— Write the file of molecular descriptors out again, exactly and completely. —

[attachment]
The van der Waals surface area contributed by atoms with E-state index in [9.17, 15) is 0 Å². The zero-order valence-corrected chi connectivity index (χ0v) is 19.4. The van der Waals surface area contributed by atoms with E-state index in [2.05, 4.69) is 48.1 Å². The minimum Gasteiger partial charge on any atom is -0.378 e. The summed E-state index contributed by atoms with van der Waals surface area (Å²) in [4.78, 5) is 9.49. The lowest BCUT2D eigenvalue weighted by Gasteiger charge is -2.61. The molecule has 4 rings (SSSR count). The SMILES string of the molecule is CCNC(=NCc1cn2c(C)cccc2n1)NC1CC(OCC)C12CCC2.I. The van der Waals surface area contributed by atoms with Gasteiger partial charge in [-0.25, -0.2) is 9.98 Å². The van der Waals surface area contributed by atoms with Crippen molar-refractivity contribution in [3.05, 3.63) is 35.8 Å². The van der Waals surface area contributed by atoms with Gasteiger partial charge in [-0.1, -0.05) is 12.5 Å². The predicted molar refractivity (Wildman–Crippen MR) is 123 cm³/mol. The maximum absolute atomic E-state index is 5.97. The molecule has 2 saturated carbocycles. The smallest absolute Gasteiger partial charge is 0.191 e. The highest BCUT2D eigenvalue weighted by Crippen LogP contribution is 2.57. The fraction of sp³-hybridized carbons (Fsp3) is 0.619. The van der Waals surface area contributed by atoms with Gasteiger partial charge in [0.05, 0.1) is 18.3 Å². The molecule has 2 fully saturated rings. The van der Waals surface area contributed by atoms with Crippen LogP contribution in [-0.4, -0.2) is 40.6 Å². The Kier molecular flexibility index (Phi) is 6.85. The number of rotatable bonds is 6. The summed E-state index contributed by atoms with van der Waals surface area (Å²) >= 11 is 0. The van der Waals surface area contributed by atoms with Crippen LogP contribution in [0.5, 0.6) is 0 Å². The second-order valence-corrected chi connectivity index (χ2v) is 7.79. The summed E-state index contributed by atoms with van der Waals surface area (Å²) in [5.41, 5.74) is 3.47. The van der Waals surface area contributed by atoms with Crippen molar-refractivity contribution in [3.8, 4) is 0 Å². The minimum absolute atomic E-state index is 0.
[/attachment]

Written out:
The van der Waals surface area contributed by atoms with E-state index in [9.17, 15) is 0 Å². The zero-order valence-corrected chi connectivity index (χ0v) is 19.4. The van der Waals surface area contributed by atoms with E-state index in [2.05, 4.69) is 48.1 Å². The minimum Gasteiger partial charge on any atom is -0.378 e. The summed E-state index contributed by atoms with van der Waals surface area (Å²) in [4.78, 5) is 9.49. The lowest BCUT2D eigenvalue weighted by Gasteiger charge is -2.61. The molecule has 4 rings (SSSR count). The SMILES string of the molecule is CCNC(=NCc1cn2c(C)cccc2n1)NC1CC(OCC)C12CCC2.I. The van der Waals surface area contributed by atoms with Gasteiger partial charge in [-0.25, -0.2) is 9.98 Å². The van der Waals surface area contributed by atoms with Crippen molar-refractivity contribution in [3.05, 3.63) is 35.8 Å². The van der Waals surface area contributed by atoms with Gasteiger partial charge in [-0.1, -0.05) is 12.5 Å². The predicted molar refractivity (Wildman–Crippen MR) is 123 cm³/mol. The maximum absolute atomic E-state index is 5.97. The molecule has 2 saturated carbocycles. The smallest absolute Gasteiger partial charge is 0.191 e. The highest BCUT2D eigenvalue weighted by Crippen LogP contribution is 2.57. The fraction of sp³-hybridized carbons (Fsp3) is 0.619. The van der Waals surface area contributed by atoms with Gasteiger partial charge in [0.05, 0.1) is 18.3 Å². The molecule has 2 fully saturated rings. The van der Waals surface area contributed by atoms with Crippen LogP contribution in [-0.4, -0.2) is 40.6 Å². The Kier molecular flexibility index (Phi) is 6.85. The number of rotatable bonds is 6. The summed E-state index contributed by atoms with van der Waals surface area (Å²) >= 11 is 0. The van der Waals surface area contributed by atoms with Crippen LogP contribution in [0.5, 0.6) is 0 Å². The second-order valence-corrected chi connectivity index (χ2v) is 7.79. The summed E-state index contributed by atoms with van der Waals surface area (Å²) in [5.41, 5.74) is 3.47. The van der Waals surface area contributed by atoms with Crippen molar-refractivity contribution in [3.8, 4) is 0 Å². The minimum absolute atomic E-state index is 0.